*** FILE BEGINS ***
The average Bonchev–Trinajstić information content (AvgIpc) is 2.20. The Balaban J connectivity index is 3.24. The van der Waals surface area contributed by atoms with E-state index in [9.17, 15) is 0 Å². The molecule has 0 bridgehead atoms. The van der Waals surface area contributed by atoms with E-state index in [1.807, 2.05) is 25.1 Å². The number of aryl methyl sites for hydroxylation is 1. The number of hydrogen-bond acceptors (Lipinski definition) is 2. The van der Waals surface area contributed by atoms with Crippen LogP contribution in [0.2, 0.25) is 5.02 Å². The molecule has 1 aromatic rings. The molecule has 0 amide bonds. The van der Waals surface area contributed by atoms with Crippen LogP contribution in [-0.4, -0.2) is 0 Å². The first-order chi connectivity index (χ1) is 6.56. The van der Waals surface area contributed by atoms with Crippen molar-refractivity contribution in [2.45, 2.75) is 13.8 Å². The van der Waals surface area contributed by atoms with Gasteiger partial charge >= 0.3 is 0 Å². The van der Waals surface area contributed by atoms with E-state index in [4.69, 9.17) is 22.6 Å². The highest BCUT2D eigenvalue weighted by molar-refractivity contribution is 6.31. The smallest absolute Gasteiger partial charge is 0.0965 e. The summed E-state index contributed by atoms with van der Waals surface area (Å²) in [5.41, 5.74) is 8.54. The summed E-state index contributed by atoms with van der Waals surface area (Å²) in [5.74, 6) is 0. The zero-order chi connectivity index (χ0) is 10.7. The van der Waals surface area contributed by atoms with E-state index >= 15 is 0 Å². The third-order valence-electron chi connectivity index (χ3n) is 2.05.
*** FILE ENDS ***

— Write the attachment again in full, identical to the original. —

The average Bonchev–Trinajstić information content (AvgIpc) is 2.20. The Balaban J connectivity index is 3.24. The van der Waals surface area contributed by atoms with E-state index in [9.17, 15) is 0 Å². The molecule has 0 bridgehead atoms. The van der Waals surface area contributed by atoms with E-state index in [1.807, 2.05) is 25.1 Å². The number of aryl methyl sites for hydroxylation is 1. The number of hydrogen-bond acceptors (Lipinski definition) is 2. The van der Waals surface area contributed by atoms with Crippen LogP contribution in [0.2, 0.25) is 5.02 Å². The molecule has 1 aromatic rings. The molecule has 0 amide bonds. The van der Waals surface area contributed by atoms with Crippen LogP contribution in [-0.4, -0.2) is 0 Å². The first-order chi connectivity index (χ1) is 6.56. The van der Waals surface area contributed by atoms with Crippen molar-refractivity contribution in [2.45, 2.75) is 13.8 Å². The van der Waals surface area contributed by atoms with Gasteiger partial charge >= 0.3 is 0 Å². The van der Waals surface area contributed by atoms with E-state index in [4.69, 9.17) is 22.6 Å². The highest BCUT2D eigenvalue weighted by molar-refractivity contribution is 6.31. The smallest absolute Gasteiger partial charge is 0.0965 e. The summed E-state index contributed by atoms with van der Waals surface area (Å²) in [5.41, 5.74) is 8.54. The summed E-state index contributed by atoms with van der Waals surface area (Å²) in [5.74, 6) is 0. The zero-order chi connectivity index (χ0) is 10.7. The van der Waals surface area contributed by atoms with E-state index >= 15 is 0 Å². The third-order valence-electron chi connectivity index (χ3n) is 2.05.